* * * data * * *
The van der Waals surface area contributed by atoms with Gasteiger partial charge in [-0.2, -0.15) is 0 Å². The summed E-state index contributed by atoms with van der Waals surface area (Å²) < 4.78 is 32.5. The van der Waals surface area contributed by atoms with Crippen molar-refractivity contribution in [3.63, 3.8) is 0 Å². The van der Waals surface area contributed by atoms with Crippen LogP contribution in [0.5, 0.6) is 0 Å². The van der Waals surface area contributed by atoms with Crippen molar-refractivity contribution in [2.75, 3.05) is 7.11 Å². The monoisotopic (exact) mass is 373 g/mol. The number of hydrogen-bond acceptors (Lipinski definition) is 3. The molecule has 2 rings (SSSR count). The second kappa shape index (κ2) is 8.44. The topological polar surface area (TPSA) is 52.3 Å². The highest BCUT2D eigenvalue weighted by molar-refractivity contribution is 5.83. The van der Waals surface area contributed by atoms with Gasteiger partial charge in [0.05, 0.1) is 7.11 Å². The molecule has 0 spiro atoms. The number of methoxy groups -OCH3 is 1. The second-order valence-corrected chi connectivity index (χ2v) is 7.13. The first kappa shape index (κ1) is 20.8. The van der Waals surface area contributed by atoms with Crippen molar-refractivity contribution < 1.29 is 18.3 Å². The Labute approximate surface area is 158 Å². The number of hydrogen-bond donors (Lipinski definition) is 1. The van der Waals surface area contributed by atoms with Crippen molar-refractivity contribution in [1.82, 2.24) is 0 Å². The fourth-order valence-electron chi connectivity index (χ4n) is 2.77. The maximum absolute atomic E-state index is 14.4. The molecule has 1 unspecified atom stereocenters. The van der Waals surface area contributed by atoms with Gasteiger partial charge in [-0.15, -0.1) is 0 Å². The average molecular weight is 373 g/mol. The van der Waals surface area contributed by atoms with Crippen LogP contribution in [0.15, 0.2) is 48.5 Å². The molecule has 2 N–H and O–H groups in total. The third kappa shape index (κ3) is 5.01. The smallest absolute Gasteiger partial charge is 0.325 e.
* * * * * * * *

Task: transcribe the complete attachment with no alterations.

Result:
The van der Waals surface area contributed by atoms with Gasteiger partial charge in [-0.2, -0.15) is 0 Å². The summed E-state index contributed by atoms with van der Waals surface area (Å²) < 4.78 is 32.5. The van der Waals surface area contributed by atoms with Crippen molar-refractivity contribution in [3.63, 3.8) is 0 Å². The van der Waals surface area contributed by atoms with Crippen LogP contribution in [0.5, 0.6) is 0 Å². The van der Waals surface area contributed by atoms with Crippen molar-refractivity contribution in [2.75, 3.05) is 7.11 Å². The monoisotopic (exact) mass is 373 g/mol. The number of hydrogen-bond acceptors (Lipinski definition) is 3. The molecule has 2 rings (SSSR count). The second kappa shape index (κ2) is 8.44. The topological polar surface area (TPSA) is 52.3 Å². The highest BCUT2D eigenvalue weighted by molar-refractivity contribution is 5.83. The van der Waals surface area contributed by atoms with Gasteiger partial charge in [0.05, 0.1) is 7.11 Å². The molecule has 0 spiro atoms. The number of methoxy groups -OCH3 is 1. The second-order valence-corrected chi connectivity index (χ2v) is 7.13. The first kappa shape index (κ1) is 20.8. The van der Waals surface area contributed by atoms with Crippen molar-refractivity contribution < 1.29 is 18.3 Å². The Labute approximate surface area is 158 Å². The number of hydrogen-bond donors (Lipinski definition) is 1. The van der Waals surface area contributed by atoms with Crippen molar-refractivity contribution in [1.82, 2.24) is 0 Å². The fourth-order valence-electron chi connectivity index (χ4n) is 2.77. The maximum absolute atomic E-state index is 14.4. The molecule has 1 unspecified atom stereocenters. The van der Waals surface area contributed by atoms with Gasteiger partial charge in [-0.15, -0.1) is 0 Å². The average molecular weight is 373 g/mol. The van der Waals surface area contributed by atoms with Crippen LogP contribution in [0.15, 0.2) is 48.5 Å². The molecule has 2 N–H and O–H groups in total. The third kappa shape index (κ3) is 5.01. The smallest absolute Gasteiger partial charge is 0.325 e.